The word Advent means ‘coming’ or ‘arrival’; means in the Orthodox Tradition, the period of fasting and preparation in connection with the Feast of the Nativity of our Lord. The focus of the entire season is the celebration of the birth of Jesus the Christ in his First Advent, and the anticipation of the return of Christ the King in his Second Advent. Thus, Advent is far more than simply marking a 2,000 year old event in history. It is celebrating a truth about God, the revelation of God in Christ whereby all of creation might be reconciled to God. That is a process in which we now participate, and the consummation of which we anticipate. Scripture reading for Advent will reflect this emphasis on the Second Advent, including themes of accountability for faithfulness at His coming, judgment on sin, and the hope of eternal life.
In this double focus on past and future, Advent also symbolizes the spiritual journey of individuals and a congregation, as they affirm that Christ has come, that He is present in the world today, and that He will come again in power. That acknowledgment provides a basis for Kingdom ethics, for holy living arising from a profound sense that we live “between the times” and are called to be faithful stewards of what is entrusted to us as God’s people. So, as the church celebrates God’s coming into history in the Incarnation, and anticipates a future consummation to that history for which “all creation is groaning awaiting its redemption,” it also confesses its own responsibility as a people commissioned to “love the Lord your God with all your heart” and to “love your neighbor as yourself.”
Advent is marked by a spirit of expectation, of anticipation, of preparation, of longing. There is a yearning for deliverance from the evils of the world, first expressed by Israelite slaves in Egypt as they cried out from their bitter oppression. It is the cry of those who have experienced the tyranny of injustice in a world under the curse of sin, and yet who have hope of deliverance by a God who has heard the cries of oppressed slaves and brought deliverance! It is that hope which brings to the world the anticipation of a King who will rule with truth and justice and righteousness over His people and in His creation. It is that hope that once anticipated, and now anticipates anew, the reign of an Anointed One, a Messiah, who will bring peace and justice and righteousness to the world.
Part of the expectation also anticipates a judgment on sin and a calling of the world to accountability before God. We long for God to come and set the world right! Yet, as the prophet Amos warned, the expectation of a coming judgment at the “Day of the Lord” may not be the day of light that we might want, because the penetrating light of God’s judgment on sin will shine just as brightly on God’s people.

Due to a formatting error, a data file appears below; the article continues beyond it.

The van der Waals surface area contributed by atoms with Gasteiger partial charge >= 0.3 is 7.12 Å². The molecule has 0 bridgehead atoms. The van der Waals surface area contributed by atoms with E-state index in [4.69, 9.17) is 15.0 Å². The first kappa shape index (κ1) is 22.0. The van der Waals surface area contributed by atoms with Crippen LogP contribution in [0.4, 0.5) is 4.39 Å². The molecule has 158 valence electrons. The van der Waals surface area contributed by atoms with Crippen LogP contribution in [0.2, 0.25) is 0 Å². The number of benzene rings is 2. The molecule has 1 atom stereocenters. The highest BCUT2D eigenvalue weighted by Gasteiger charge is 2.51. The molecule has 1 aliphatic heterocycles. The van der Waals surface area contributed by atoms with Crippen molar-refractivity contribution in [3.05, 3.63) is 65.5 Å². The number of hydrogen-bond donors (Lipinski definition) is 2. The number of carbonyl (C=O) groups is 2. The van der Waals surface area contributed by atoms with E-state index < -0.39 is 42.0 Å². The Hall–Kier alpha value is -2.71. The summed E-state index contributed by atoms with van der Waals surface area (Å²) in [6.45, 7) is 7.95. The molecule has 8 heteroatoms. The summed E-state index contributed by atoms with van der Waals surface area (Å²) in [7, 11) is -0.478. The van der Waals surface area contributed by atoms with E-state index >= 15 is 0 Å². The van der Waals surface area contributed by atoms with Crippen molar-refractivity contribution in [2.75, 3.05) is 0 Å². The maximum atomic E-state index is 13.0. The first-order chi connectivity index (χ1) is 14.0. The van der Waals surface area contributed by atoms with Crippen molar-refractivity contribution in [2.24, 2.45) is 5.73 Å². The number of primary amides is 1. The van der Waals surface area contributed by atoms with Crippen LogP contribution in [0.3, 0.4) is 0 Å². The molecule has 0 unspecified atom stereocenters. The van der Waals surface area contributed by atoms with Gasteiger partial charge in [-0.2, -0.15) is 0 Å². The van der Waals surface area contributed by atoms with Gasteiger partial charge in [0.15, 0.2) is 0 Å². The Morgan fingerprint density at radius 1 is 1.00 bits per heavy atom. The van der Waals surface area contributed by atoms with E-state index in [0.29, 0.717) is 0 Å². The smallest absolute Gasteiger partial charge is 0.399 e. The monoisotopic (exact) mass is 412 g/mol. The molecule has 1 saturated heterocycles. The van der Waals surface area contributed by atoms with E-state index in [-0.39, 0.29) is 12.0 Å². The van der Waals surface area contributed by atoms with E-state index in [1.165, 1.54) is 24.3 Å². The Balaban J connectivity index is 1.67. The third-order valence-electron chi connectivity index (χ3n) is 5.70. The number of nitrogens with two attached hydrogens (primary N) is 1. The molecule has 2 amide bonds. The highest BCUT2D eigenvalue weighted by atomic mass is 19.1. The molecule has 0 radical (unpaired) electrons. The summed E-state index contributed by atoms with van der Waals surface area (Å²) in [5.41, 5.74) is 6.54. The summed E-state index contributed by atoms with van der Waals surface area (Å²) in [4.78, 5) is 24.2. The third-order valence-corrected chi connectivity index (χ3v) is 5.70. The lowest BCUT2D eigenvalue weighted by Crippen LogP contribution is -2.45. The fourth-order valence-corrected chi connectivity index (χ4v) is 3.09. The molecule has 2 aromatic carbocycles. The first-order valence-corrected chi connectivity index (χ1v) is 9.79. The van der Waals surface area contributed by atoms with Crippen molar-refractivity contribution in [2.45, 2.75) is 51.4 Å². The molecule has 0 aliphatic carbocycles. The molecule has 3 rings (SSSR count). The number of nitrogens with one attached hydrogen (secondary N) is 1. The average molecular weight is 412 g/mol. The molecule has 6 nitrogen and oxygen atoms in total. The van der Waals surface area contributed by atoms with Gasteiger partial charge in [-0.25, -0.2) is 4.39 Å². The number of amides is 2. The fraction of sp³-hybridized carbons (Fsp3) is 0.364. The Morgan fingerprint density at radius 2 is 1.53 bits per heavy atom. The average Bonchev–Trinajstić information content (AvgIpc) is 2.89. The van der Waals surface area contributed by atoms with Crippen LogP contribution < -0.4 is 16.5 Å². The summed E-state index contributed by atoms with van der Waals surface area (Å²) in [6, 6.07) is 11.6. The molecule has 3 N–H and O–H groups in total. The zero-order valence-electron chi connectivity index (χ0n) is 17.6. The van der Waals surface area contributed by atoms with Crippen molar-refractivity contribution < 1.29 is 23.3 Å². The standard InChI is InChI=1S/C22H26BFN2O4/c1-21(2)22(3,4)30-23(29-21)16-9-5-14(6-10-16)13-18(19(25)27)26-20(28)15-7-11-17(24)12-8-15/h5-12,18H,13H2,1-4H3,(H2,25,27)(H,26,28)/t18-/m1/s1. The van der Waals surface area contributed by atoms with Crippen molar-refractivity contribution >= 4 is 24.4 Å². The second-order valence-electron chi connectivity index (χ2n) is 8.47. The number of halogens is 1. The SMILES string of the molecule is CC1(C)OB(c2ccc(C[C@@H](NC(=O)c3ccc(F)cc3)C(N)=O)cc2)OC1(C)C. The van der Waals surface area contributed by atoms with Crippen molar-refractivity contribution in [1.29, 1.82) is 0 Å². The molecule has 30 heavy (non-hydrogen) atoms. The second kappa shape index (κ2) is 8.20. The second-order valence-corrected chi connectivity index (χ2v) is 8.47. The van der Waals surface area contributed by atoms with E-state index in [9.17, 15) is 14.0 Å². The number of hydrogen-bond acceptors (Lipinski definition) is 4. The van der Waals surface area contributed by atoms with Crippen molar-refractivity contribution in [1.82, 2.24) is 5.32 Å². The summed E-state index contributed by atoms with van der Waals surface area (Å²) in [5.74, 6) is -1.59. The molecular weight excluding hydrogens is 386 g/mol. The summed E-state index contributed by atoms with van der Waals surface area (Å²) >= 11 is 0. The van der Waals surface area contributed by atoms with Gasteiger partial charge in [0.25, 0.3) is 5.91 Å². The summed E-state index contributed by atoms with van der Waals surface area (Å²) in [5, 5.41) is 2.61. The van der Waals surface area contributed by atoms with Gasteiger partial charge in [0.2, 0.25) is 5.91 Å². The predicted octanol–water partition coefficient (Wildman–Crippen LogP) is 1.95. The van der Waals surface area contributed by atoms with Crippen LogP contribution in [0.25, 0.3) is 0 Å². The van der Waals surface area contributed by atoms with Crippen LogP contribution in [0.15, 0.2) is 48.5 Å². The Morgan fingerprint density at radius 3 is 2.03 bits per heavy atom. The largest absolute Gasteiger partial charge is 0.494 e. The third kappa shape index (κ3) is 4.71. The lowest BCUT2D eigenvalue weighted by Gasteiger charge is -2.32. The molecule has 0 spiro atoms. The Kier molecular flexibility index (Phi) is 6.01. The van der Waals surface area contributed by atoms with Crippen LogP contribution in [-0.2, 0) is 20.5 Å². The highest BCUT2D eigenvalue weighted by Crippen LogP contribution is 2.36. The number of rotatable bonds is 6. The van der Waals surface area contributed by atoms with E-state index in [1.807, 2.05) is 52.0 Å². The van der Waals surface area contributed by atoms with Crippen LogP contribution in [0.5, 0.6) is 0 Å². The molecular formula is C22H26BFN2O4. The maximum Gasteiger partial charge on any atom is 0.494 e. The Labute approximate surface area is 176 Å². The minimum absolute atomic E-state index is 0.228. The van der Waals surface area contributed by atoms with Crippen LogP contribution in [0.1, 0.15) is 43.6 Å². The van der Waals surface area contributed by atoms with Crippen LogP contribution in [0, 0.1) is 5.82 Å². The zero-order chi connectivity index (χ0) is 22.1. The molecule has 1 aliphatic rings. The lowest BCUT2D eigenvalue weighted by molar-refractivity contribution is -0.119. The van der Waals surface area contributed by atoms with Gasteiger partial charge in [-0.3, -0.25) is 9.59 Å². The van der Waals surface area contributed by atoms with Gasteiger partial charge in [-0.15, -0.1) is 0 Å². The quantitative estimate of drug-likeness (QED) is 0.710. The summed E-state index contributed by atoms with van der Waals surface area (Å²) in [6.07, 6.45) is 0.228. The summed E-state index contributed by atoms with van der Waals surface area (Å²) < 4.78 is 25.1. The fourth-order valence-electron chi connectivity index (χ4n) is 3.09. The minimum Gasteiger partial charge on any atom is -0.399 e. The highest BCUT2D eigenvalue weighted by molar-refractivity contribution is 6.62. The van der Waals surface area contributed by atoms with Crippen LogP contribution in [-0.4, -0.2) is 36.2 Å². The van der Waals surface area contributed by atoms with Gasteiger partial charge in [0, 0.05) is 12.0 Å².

Because of this important truth, especially in the Eastern Orthodox Churches, the Season of Advent has been a time of fasting and penitence for sins similar to the Season of Lent. Of course, Advent is celebrated as a time of joy and happiness as we await the coming of the King; hence we Sing Christmas Carols During Advent.
The spirit of Advent is expressed well in the parable of the bridesmaids who are anxiously awaiting the coming of the Bridegroom (Matt 25:1-13). There is profound joy at the Bridegroom’s expected coming. And yet a warning of the need for preparation echoes through the parable. But even then, the prayer of Advent is still: Come, O Come, Emmanuel!
The beginning of Advent is a time for the hanging of the green, decoration of the church with evergreen wreaths, boughs, or trees that help to symbolize the new and everlasting life brought through Jesus the Christ. The Advent wreath is a circular evergreen wreath with five candles, four around the wreath and one in the center.
The circle of the wreath reminds us of God Himself, His eternity and endless mercy, which has no beginning or end. The green of the wreath speaks of the hope that we have in God, the hope of newness, of renewal, of eternal life. Candles symbolize the light of God coming into the world through the birth of His son. The center candle is white and is called the Christ Candle. It is traditionally lighted on Christmas Eve or Day. The central location of the Christ Candle reminds us that the incarnation is the heart of the season, giving light to the world.
Advent is one of the few Christian festivals that can be observed in the home as well as at church. With its association with Christmas, Advent is a natural time to involve children in activities at home that directly connect with worship at church. In the home an Advent wreath is often placed on the dining table and lighted at meals, with Scripture readings preceding the lighting of the candles, especially on Sunday. A new candle is lighted each Sunday during the four weeks, and then the same candles are lighted each meal during the week. In this context, it provides the opportunity for family devotion and prayer together, and helps teach the Faith to children, especially if they are involved in reading the daily Scriptures. It is common in many homes to try to mark the beginning of Advent in other ways as well, for the same purpose of instruction in the faith. Some families decorate the house for the beginning of Advent, or bake special cookies or treats, or simply begin to use table coverings for meals. An Advent Calendar is a way to keep children involved in the entire season.
Whatever observations we do are fine, if it brings the message of the season into our minds and actions. So, let us try to observe advent-fasting and all other traditional ways to receive our Lord in our heart; and be with Him in our day to day life. May God bless the whole world in this wonderful Season of the Feast of Nativity of our Lord.